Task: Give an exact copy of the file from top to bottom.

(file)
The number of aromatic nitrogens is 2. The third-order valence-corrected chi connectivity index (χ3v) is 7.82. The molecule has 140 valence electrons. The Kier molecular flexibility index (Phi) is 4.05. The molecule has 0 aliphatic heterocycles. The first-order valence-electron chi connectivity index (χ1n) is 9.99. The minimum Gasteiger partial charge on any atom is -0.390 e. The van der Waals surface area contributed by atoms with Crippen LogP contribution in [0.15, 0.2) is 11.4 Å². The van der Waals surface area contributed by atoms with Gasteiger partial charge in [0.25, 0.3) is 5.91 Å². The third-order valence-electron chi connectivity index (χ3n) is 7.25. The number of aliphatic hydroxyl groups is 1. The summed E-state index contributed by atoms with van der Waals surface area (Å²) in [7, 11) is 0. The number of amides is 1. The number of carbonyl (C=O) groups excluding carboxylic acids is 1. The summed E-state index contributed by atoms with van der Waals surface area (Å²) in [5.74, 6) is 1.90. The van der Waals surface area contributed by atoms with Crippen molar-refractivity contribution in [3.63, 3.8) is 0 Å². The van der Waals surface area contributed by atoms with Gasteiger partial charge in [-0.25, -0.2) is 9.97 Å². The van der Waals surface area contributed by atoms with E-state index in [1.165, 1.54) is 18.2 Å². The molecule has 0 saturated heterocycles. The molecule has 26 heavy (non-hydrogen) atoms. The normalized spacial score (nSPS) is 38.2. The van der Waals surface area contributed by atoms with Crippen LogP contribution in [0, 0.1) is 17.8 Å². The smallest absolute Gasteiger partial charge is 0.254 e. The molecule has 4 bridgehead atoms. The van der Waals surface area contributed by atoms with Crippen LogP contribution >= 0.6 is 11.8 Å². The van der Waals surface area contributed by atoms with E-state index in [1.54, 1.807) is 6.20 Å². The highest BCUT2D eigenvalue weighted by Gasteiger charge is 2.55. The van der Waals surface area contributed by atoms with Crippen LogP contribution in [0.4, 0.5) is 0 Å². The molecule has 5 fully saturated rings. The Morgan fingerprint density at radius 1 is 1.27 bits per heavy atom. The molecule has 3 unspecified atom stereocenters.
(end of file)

The number of aromatic nitrogens is 2. The third-order valence-corrected chi connectivity index (χ3v) is 7.82. The molecule has 140 valence electrons. The Kier molecular flexibility index (Phi) is 4.05. The molecule has 0 aliphatic heterocycles. The first-order valence-electron chi connectivity index (χ1n) is 9.99. The minimum Gasteiger partial charge on any atom is -0.390 e. The van der Waals surface area contributed by atoms with Crippen LogP contribution in [0.15, 0.2) is 11.4 Å². The van der Waals surface area contributed by atoms with Gasteiger partial charge in [0.25, 0.3) is 5.91 Å². The third-order valence-electron chi connectivity index (χ3n) is 7.25. The number of aliphatic hydroxyl groups is 1. The summed E-state index contributed by atoms with van der Waals surface area (Å²) in [7, 11) is 0. The number of amides is 1. The number of carbonyl (C=O) groups excluding carboxylic acids is 1. The summed E-state index contributed by atoms with van der Waals surface area (Å²) in [5.74, 6) is 1.90. The van der Waals surface area contributed by atoms with Crippen molar-refractivity contribution in [3.63, 3.8) is 0 Å². The van der Waals surface area contributed by atoms with Gasteiger partial charge in [-0.25, -0.2) is 9.97 Å². The van der Waals surface area contributed by atoms with E-state index in [1.165, 1.54) is 18.2 Å². The molecule has 0 saturated heterocycles. The molecule has 26 heavy (non-hydrogen) atoms. The normalized spacial score (nSPS) is 38.2. The van der Waals surface area contributed by atoms with Crippen LogP contribution in [0, 0.1) is 17.8 Å². The smallest absolute Gasteiger partial charge is 0.254 e. The molecule has 4 bridgehead atoms. The van der Waals surface area contributed by atoms with Crippen LogP contribution >= 0.6 is 11.8 Å². The van der Waals surface area contributed by atoms with E-state index in [1.54, 1.807) is 6.20 Å². The highest BCUT2D eigenvalue weighted by Gasteiger charge is 2.55. The van der Waals surface area contributed by atoms with Crippen LogP contribution in [0.4, 0.5) is 0 Å². The molecule has 5 fully saturated rings. The Morgan fingerprint density at radius 1 is 1.27 bits per heavy atom. The molecule has 3 unspecified atom stereocenters.